During cross-examination, defense attorney Hannaher asked the witness if he was the one who drafted the report about the matter, and Mosese replied yes, he wrote the full report.

Hannaher then told Mosese that it appears there is some contradicting information from his sworn testimony, and what was written inside his report.

For example, she said, Mosese in his testimony says that after he read Galea’i’s Miranda Rights at the Fagatogo Police Station, her client agreed to talk, and after that, he (Mosese) then headed out to the hospital to follow up on the victim’s condition. It is at this time — when he went to the hospital, according to Mosese’s testimony, that Dr. Porotesano informed him the victim was dead.

However, Hannaher said, according to Mosese’s report, he was first informed by the doctor that the victim was dead, before he interviewed her client, and it was after he interviewed her client that his Miranda Rights were read.

Mosese responded that he stands by his report and everything he said during his testimony reflects everything he wrote in the report.

Hannaher asked the witness if the hospital conducted an autopsy to determine the cause of death, before the information was given to him, and Mosese replied no, there was no autopsy conducted that day to determine the cause of death, but it was based on the doctor’s evaluation — that the victim died from multiple injuries to his head and facial area.

Vehicular homicide is a class D felony punishable by not more that 5 years imprisonment, or a fine of not more that $5,000 or both.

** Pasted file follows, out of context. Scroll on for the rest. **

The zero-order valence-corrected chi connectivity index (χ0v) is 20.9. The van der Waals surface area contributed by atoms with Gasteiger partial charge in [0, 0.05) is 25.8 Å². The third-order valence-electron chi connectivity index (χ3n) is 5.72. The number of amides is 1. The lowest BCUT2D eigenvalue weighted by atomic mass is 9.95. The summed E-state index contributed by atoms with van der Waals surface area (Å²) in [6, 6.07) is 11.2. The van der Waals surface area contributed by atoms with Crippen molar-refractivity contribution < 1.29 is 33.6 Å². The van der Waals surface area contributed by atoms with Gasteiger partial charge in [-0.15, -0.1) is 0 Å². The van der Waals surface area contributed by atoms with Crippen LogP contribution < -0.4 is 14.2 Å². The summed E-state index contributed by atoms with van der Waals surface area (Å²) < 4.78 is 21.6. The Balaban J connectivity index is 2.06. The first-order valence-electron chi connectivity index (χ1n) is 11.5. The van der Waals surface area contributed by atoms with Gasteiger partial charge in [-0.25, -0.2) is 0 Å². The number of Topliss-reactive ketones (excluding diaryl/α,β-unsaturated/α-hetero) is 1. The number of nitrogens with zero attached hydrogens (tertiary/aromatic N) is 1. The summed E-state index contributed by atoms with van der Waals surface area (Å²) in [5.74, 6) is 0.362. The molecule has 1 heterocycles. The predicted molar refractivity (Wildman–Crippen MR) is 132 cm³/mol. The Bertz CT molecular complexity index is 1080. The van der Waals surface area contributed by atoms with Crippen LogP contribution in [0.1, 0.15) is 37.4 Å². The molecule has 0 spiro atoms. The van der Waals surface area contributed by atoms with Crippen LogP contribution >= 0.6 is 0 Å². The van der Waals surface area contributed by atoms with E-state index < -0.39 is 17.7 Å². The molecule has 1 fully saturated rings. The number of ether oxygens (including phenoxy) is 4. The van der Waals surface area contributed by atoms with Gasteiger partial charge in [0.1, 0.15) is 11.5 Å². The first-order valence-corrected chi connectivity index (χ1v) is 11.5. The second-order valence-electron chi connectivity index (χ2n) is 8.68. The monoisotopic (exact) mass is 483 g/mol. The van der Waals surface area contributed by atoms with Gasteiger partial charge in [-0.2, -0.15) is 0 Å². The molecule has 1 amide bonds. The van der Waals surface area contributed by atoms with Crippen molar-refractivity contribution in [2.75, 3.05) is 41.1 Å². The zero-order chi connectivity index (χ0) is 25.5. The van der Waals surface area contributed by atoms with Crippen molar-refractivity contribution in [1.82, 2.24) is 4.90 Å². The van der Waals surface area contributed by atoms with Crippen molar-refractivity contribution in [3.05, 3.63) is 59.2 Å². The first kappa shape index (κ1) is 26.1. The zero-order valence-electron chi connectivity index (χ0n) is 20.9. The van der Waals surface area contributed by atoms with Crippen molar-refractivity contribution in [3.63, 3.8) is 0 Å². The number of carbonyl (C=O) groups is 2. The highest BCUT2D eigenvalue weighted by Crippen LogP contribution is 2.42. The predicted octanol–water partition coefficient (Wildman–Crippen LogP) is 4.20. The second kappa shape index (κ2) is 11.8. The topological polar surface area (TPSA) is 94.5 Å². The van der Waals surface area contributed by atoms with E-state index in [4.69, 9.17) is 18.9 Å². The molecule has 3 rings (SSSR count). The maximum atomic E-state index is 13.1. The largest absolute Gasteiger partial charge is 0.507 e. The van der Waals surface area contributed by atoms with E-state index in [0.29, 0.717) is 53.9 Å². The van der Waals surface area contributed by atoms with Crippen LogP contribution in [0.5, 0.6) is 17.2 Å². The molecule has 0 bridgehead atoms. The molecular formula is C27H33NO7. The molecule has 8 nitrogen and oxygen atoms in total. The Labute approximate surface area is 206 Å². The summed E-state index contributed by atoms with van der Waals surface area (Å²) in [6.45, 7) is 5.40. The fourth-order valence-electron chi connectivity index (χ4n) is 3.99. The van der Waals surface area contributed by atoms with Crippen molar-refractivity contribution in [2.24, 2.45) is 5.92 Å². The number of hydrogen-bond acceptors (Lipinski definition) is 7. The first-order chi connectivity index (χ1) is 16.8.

In 2014, Folasa Galea’i was sentenced by Associate Justice Lyle L. Richmond to two years probation and ordered to pay a fine of $1,000 after he was convicted of conspiracy to commit the offense of unlawful possession of a controlled substance, a misdemeanor.

His conviction stems from an incident that happened in May 2012, when Galea’i was accused by the government of claiming a package that came through the mail containing a large quantity of methamphetamine and marijuana that were found in four tomato cans.

As a result, he was charged him with two felony counts: unlawful possession of a controlled substance, methamphetamine, with the intent to distribute; and unlawful possession of a controlled substance, marijuana, with the intent to distribute, which was later amended to a misdemeanor charge under a plea agreement with the government.

When questioned about the package, Galea’i told police that it belonged to his uncle, but he refused to reveal his uncle’s name.